Is this injectable tanning drug safe to utilize?
The majority of Australians are familiar with the Cancer Council’s slogans advising us to “slip, slop, slap”, which “there’s absolutely nothing healthy about a tan”.
Now a controversial injectable tanning representative Melanotan is growing in popularity. How safe is it, and can it safeguard us from the sun’s damage?
What is Melanotan?
Known as “Mel”, “MT” or “the Barbie drug”, Melanotan is a synthetic melanocortin, which is a hormone derived from the pituitary gland at the base of the brain that manages growth and development.
It helps to accelerate the production of melanin, the pigment that takes in ultraviolet radiation and gives skin its colour. When delivered by injection throughout as little as a week, Melanotan has the result of (semi-permanently) darkening the skin, as though tanned by the sun.
First established in the 1980s by researchers at the University of Arizona, Melanotan is principally used for the treatment of skin disorders consisting of vitiligo and erythropoietic protoporphyria that affect skin appearance and sensitivity (specifically to sunlight). By promoting melanin in the skin, Melanotan can assist ease the symptoms of these conditions and make it possible for those detected to live a more regular life.
Melanotan’s tanning ability and potential use as a “natural” photoprotectant (that helps to avoid damage caused by sunlight) has also received much public interest, and led to its appropriation as a way of life drug.
The reasoning behind this trend is that producing tanned skin (by increasing melanin) with very little to no sun exposure might protect people from skin damage, and even potentially lower cancer malignancy threat. More melanin indicates more defense from UV radiation, and therefore a healthier (and conveniently, deeper) complexion. In this sense, there is possibly a kernel of fact to the concept of the “healthy radiance”.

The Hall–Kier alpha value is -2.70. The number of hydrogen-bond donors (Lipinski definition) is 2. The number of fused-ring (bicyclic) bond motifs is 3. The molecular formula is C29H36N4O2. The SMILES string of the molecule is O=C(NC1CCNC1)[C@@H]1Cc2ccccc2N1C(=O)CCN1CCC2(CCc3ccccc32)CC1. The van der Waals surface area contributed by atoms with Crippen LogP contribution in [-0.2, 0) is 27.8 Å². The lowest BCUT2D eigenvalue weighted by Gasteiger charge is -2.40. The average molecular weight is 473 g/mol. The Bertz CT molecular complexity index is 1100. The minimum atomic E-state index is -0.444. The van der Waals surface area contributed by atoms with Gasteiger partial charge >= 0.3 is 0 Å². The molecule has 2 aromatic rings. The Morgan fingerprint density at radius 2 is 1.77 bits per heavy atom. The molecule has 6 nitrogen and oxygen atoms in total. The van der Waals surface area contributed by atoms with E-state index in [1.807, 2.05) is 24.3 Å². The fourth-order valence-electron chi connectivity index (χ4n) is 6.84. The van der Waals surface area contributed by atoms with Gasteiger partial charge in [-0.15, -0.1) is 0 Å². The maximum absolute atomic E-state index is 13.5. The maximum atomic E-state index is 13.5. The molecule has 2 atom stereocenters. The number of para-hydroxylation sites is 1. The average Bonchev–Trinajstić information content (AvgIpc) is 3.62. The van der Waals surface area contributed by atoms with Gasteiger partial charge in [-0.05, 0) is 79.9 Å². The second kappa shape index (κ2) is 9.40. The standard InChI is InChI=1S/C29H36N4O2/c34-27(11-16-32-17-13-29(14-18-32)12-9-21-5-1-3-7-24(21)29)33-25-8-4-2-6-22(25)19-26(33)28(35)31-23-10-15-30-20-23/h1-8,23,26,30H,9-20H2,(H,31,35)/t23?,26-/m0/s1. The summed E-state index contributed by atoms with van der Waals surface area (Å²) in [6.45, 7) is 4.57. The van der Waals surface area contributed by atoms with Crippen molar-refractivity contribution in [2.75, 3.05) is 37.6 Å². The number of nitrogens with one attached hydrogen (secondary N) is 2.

Is it safe to utilize?
Medical trials of the security and efficiency of Melanotan are continuous, but in 2008 the European Medicines Agency authorized a mix of the peptide called Scenesse to be marketed for restricted prescription-only use by those with particular skin problem throughout the European Union.
Nevertheless, there are no published clinical trials of the drug amongst people without these disorders. This suggests its long-term efficacy and security for use in the general population is unidentified.
In Australia, Melanotan usage is unregulated. Although the drug is currently captured in Schedule 4 (prescription just medications) of the Healing Goods Administration’s Poisons Standard, no products consisting of Melanotan are registered for use in Australia.
This indicates while there are rumours of some practitioners recommending the drug, a lot of professionals caution versus– and will not prescribe– Melanotan for aesthetic or way of life purposes.
There are presently no population-based studies on Melanotan to indicate the level of its usage, nevertheless, there are reports of its increased off-label use in the UK.
The majority of users source the drug via “underground” online vendors at expenses varying from A$ 30-50 for a one-month supply, and self-administer the injections in your home. Users report a series of brief adverse effects including facial flushing, queasiness, momentary freckling and darkening of moles, and in some males, spontaneous erections.
There is a possibility Melanotan might some day provide a feasible service to achieving a “healthy tan” in line with current western beauty suitables. It also creates new types of threat worrying needle security, upsetting patient-practitioner relationships by means of uncontrolled usage, and the subversion of public health messages that groups such as Cancer Council Australia have actually worked for decades to promote.
Melanotan in WikiPedia
Melanotan II is a synthetic analogue of the peptide hormone α-melanocyte-stimulating hormone (α-MSH) that stimulates melanogenesis and increases sexual arousal.
It was under development as drug candidate for female sexual dysfunction and erectile dysfunction but clinical development ceased by 2003, and as of 2018, no product containing melanotan II was marketed and all commercial development had ceased.
Unlicensed, untested, or fraudulent products sold as “melanotan II” are found on the Internet, and purported to be effective as “tanning drugs”, though side effects such as uneven pigmentation (it makes already uneven pigmentation more noticeable), new nevi (moles), and darkening or enlargement of existing moles have been reported and have led to medical authorities discouraging its use. There has been no scientific study into the long term and permanent side effects the use of this peptide may cause.
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